Thursday, May 10, 2012
Myths About Mental Illness
A lack of understanding can have devastating effects such as preventing some people from accessing support and professional help and it can cause feelings of shame and secrecy, which can significantly worsen a person’s condition as well as their prognosis — even to a point of being life-threatening,
That’s why it’s so important to talk about the facts and get accurate information about mental illness.
1. Myth: Having a mental illness means you’re weak.
Fact: Having a mental illness has nothing to do with strength, and it can’t be willed away, according to Deborah Serani, PsyD, psychologist and author of Living with Depression. Think of it this way: Would you expect someone to will away their diabetes? In addition and to the contary, seeking help for mental illness takes strength — especially in today’s society. Despite research showing how mental illness is a real medical illness, society continues to stigmatize people who have them.
2. Myth: Anyone who behaves erratically is “bipolar” or “borderline.”
Fact: Bipolar disorder and borderline personality disorder are complex biopsychosocial disorders that can usually be successfully managed through a combination of psychotherapy and medication. But many people, even religious leaders, assume that individuals who display different aspects of their personality or behave irrationally are “bipolar” when this simply is not the case.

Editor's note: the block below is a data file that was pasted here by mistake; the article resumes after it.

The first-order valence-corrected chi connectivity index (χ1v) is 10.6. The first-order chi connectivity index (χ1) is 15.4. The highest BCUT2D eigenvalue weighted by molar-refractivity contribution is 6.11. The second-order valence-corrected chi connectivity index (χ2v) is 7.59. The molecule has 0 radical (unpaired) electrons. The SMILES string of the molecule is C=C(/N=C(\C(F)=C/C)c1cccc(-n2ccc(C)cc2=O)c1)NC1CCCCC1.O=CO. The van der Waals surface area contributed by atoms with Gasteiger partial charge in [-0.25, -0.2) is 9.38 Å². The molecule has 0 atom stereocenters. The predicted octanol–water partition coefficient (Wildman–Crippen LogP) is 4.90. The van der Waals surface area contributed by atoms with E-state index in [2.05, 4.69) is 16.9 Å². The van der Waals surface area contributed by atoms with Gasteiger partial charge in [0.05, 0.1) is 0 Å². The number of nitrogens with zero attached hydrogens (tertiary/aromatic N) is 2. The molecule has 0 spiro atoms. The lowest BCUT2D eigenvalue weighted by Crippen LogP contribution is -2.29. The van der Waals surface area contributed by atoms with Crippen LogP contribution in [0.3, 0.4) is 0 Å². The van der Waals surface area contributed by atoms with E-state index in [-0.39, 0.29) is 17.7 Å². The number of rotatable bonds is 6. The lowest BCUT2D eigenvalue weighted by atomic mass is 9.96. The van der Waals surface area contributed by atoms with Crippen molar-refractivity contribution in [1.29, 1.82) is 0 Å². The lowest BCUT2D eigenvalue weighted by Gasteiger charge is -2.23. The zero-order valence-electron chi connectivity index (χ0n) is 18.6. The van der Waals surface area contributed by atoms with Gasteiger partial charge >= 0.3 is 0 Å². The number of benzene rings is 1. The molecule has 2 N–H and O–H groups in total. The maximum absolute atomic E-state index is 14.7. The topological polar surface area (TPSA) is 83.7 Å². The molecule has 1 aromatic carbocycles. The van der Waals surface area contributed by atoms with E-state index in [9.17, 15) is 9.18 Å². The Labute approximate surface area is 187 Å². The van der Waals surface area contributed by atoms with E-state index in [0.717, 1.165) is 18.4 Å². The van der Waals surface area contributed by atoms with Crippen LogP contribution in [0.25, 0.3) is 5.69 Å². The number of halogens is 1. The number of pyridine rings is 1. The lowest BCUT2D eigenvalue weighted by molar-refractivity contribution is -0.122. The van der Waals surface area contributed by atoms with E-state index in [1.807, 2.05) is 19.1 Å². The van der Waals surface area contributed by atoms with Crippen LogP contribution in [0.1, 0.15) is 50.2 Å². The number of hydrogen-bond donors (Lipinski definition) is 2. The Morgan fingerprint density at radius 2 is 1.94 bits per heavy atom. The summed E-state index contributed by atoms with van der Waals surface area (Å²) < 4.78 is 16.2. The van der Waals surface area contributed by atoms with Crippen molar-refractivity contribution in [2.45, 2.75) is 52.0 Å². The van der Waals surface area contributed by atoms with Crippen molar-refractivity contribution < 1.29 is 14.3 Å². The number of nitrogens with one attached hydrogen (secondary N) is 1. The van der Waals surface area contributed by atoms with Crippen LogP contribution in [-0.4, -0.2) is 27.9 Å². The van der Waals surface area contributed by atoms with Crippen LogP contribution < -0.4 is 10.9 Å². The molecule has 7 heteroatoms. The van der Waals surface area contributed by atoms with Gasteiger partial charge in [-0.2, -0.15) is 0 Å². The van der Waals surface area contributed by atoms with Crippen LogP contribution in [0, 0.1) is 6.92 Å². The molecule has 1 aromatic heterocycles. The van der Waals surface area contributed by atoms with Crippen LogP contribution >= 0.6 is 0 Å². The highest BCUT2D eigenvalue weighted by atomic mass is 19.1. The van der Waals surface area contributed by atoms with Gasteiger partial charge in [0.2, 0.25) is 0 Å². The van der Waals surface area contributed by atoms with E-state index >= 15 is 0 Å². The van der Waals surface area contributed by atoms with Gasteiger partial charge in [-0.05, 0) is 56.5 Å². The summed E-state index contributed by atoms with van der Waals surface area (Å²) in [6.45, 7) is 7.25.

3. Myth: People with a mental illness don’t lead productive lives.
Fact: People with a mental illness who receive treatment with therapy and medication can live full, enjoyable and very productive lives. This includes highly educated and successful people who have mood disorders, anxiety disorders, eating disorders or substance abuse. In fact many high-profile people also have struggled with mental illness, including Harrison Ford, Halle Berry and Terry Bradshaw. “People with mental illness look like you and me and very well may be you and me at various points in our lives. We all have issues and nobody is immune from the effects of mental illness on ourselves, our friends, our families and our communities.
4. Myth: Seeking therapy means you have “serious” problems.
Fact: Seeing a therapist is healthy, normal, positive and proactive. Therapy can be valuable in various ways. For instance, it can teach you strategies to process your emotions and cope with life stressors, help identify and change negative beliefs or patterns in your life and understand more about your behaviors, relationships and yourself.
5. Myth: Medication is enough to treat mental illness.
Fact: Research shows that cognitive-behavioral therapy (CBT), is highly effective for mental illness, said John Duffy, Ph.D, a clinical psychologist and author of The Available Parent: Radical Optimism for Raising Teens and Tweens. A combination of therapy and medication also is effective.
6. Myth: Alcoholism and substance abuse are the result of poor lifestyle choices.
Fact: Addiction is a disease. It’s a biological, genetically-based disorder. Its hallmark is progressive use in the face of adverse consequences such as effects on school or work, health, finance, legal, relationships. With mental illness, there’s no “us” vs. “them.” Mental illness touches everyone.
Positive Change Hypnosis